One of my seminary professors taught me to pray with an open hand. Rather than cross my hands or put them together, she taught me to place them in my lap. The open posture is about receiving what God is offering you and it works well, for me, in contemplation and meditation.
I am learning these days how that open posture is good for many things.
In my twenties, which were not very long ago, I had a penchant for drawing hard lines in pen. I am an opinionated person and I often feel more comfortable after I have made a decision (hence the “J” in my MBTI score), so I ended up kind of cementing myself in one place or another. Cement isn’t a very good surface for growing seeds. I needed looser soil.
Thankfully cement isn’t hard enough to be permanent, and certainly nothing that a sledgehammer can’t break up. So I took the sledge to some of my hard opinions, and even if I didn’t totally shift them, I loosened the soil enough to let some new life grow.
I had to be more agile if I was going to keep following the Spirit in the way she was leading us. If I wanted to bring the Gospel into the present with great flexibility, I needed to be more flexible myself. I’m not necessarily talking about theology or doctrine, but even the emphasis on such abstraction. These theological lines are often drawn in ink, when I think graphite would do them better. Just a lighter hand, the willingness to erase, learn, and grow.
The roots of faith that I have need space to grow, and if I am too heart-headed or heart-hearted I don’t think I give them that capacity. I need space to grow, and I am less likely to grow if my mind is made up. What will happen if the Spirit wanted to move in me or move me? The Spirit blows whichever way it chooses. I hope my sails are open to catch her wind and my soil is tilled enough to receive new seeds.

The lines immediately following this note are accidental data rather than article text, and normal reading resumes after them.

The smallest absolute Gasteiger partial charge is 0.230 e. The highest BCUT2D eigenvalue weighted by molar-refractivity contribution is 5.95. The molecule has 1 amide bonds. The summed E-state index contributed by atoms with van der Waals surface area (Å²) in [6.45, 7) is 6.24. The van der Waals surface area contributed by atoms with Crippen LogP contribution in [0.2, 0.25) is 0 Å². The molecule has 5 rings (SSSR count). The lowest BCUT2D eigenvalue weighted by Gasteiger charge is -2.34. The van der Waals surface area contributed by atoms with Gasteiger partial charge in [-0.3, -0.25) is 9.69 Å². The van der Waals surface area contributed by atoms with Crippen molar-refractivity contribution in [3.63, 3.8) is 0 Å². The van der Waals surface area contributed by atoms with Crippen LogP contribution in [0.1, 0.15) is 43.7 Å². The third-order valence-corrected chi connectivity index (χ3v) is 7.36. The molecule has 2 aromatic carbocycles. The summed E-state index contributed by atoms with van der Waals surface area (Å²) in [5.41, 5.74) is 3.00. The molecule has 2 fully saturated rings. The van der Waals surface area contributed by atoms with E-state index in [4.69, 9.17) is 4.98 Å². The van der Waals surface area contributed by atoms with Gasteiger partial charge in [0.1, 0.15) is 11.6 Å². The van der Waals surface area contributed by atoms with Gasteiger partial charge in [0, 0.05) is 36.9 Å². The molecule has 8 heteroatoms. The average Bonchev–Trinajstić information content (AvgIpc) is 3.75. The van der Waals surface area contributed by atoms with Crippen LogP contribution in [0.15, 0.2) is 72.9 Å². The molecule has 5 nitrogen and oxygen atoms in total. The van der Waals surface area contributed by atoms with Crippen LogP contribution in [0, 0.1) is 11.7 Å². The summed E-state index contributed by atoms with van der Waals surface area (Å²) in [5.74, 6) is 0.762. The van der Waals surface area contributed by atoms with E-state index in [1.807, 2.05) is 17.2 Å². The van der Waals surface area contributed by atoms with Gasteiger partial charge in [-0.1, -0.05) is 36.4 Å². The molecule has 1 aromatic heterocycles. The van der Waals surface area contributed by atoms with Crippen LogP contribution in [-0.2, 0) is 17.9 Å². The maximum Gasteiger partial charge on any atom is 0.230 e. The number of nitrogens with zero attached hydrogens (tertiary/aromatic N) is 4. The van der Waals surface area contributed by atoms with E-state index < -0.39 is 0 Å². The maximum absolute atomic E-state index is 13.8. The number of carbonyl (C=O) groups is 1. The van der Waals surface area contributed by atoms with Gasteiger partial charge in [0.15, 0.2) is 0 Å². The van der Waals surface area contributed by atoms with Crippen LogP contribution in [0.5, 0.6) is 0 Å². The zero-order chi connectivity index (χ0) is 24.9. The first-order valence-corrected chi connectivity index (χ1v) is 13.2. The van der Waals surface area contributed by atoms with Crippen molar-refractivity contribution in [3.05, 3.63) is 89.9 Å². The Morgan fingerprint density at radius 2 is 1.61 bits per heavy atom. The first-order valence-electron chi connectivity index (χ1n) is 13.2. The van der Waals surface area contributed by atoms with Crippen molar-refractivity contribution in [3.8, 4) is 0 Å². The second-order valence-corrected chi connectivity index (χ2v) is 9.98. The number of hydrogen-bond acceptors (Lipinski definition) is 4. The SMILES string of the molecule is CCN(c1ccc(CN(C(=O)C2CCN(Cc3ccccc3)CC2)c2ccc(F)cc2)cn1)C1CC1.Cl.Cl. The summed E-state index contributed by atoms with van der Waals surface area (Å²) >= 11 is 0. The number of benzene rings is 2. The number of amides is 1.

I think the flexibility I am slowly learning helps me listen better. My open hands help me to receive what people are saying and not judge or assess them right away (which is still a temptation). It also helps my mind and heart to be moved. It helps me to extend more grace and love.
If I’m just waiting to speak, I’m not listening very well. And if my mind is set, I don’t think I’m being soft enough to actually listen and understand. Our dialogue should be a chance to learn from each other, not a chance to just convince each other. Ironically, I am more likely to influence someone with my opinion if my listening is earnest and humble.
And if I’m going to ask to be listened to, ask that people come to me with an open mind, I need to authentically return the favor. It’s become easier for me to do that, and also more necessary to do that in my slightly older age (I’m not old yet).
A flexible posture and open hands protects me from the pain of being forced to change because the error of my ways was so loudly presented to me usually by way of an egregious error or hurt that I’ve caused. I admit to doing plenty of that in my twenties. My weaknesses and growth edges were exposed through some reflection and some mistakes.
I don’t often talk about that, but I’m learning that even in my weakness, Jesus saves me. Or as the Daily Prayer author was telling us this week, it’s in our weakness that Jesus saves us. Acknowledging my weakness is easier when I’m holding things with open hands and a softer grip. Apologizing and repenting comes easier. It isn’t through my “rightness” that I am saved, but through the grace of God.
The Lord holds me with open hands. And slowly, I am learning to do the same with myself and with others.